This summer, high school students from the DO-IT Scholars Program visited the center to get an introduction to neuroscience and neural engineering. The visit helps to spark interest in neurotechnology, and it encourages students to see themselves as having the ability to pursue careers in science, technology, engineering and mathematics.
On July 22, the Center for Neurotechnology (CNT) was full of students participating in the Disabilities, Opportunities, Internetworking, and Technology (DO-IT) Scholars program, which prepares Washington-state high school students with disabilities for college and future careers. These students were learning about the basics of neuroscience from Eric Chudler, the executive director and education director of the CNT and research associate professor in the University of Washington (UW) Department of Bioengineering.
“The purpose of the visit is to orient students to the center and what the center has to offer,” Chudler said. “It’s also a fun time to get them interested in neural engineering and neuroscience and to answer their questions.”
Chudler began with a PowerPoint presentation that introduced neural engineering and the CNT’s mission to direct engineered neuroplasticity by using neural devices to rewire and heal the brain, spinal cord and nervous system after an injury. Chudler also shared some examples of end users who have benefitted from neurotechnology. For example, Chudler showed a video of a man who was paralyzed learning to control a cursor on a screen using his thoughts, and another video showed a man who was blind using a retinal implant that enabled him to recognize the shape of objects in front of him.
K. Wheeler, a program assistant for DO-IT and former DO-IT Scholar, said it’s integral that people with disabilities are involved in the development of neurotechnology like this.
“Being involved in all stages of research helps disabled people trust the technology,” Wheeler said. “That way, disabled people are saying, ‘this is something we need’ and the technology is being developed around the specifications they have.”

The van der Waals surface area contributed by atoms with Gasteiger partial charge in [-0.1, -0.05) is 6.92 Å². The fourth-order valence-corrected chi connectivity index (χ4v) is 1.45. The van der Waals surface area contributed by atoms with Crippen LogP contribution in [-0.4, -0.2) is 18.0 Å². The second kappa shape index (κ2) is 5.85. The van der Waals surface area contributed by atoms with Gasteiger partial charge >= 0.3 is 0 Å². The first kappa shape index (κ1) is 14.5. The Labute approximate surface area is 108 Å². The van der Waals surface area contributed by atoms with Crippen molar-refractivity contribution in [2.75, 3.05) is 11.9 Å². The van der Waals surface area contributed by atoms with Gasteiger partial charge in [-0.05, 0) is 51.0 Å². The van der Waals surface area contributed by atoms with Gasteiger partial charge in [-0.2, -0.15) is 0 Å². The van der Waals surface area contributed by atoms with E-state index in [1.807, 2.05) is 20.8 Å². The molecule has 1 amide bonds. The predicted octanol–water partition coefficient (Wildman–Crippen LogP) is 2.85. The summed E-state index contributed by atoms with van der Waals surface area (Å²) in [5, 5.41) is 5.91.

After their introduction to neuroscience, the DO-IT Scholars visited a series of interactive activities. For example, DO-IT Scholars matched real brains to the corresponding animals, deciphered visual illusions, and interpreted brain hieroglyphics that pictorially depicted different parts of the nervous system. Bellman said these activities can start conversations about how the brain works and encourage the students to explore neuroscience on their own.
“Sometimes, we’ll [also] talk about the problems that have not been solved in neuroscience yet,” said Scott Bellman, the associate director of diversity at the CNT and program manager at DO-IT. “There’s so much that we don’t know, and we want young students to help uncover some of that knowledge and move the field forward.”
In addition to introducing neural engineering concepts, Chudler said that the visit to the CNT could prepare DO-IT Scholars for college, especially if they’re interested in pursuing science, technology, engineering and mathematics (STEM).
“In ninth or tenth grade, they can start thinking about what courses they want to take while they’re still in high school,” Chudler said. “If they take their biology classes or computer science classes before they graduate high school, they will be in great shape for college.”
Giving people with disabilities a voice at the table
The DO-IT Scholars are from all over Washington state, and the cohort includes students with a range of disabilities, racial and ethnic groups, and gender identities.
“The research being conducted in the center may directly impact some of these students,” Chudler said. “It’s possible that they will become users of this technology, but it is important that they become involved as developers and researchers of this technology because they can bring unique perspectives to the work.”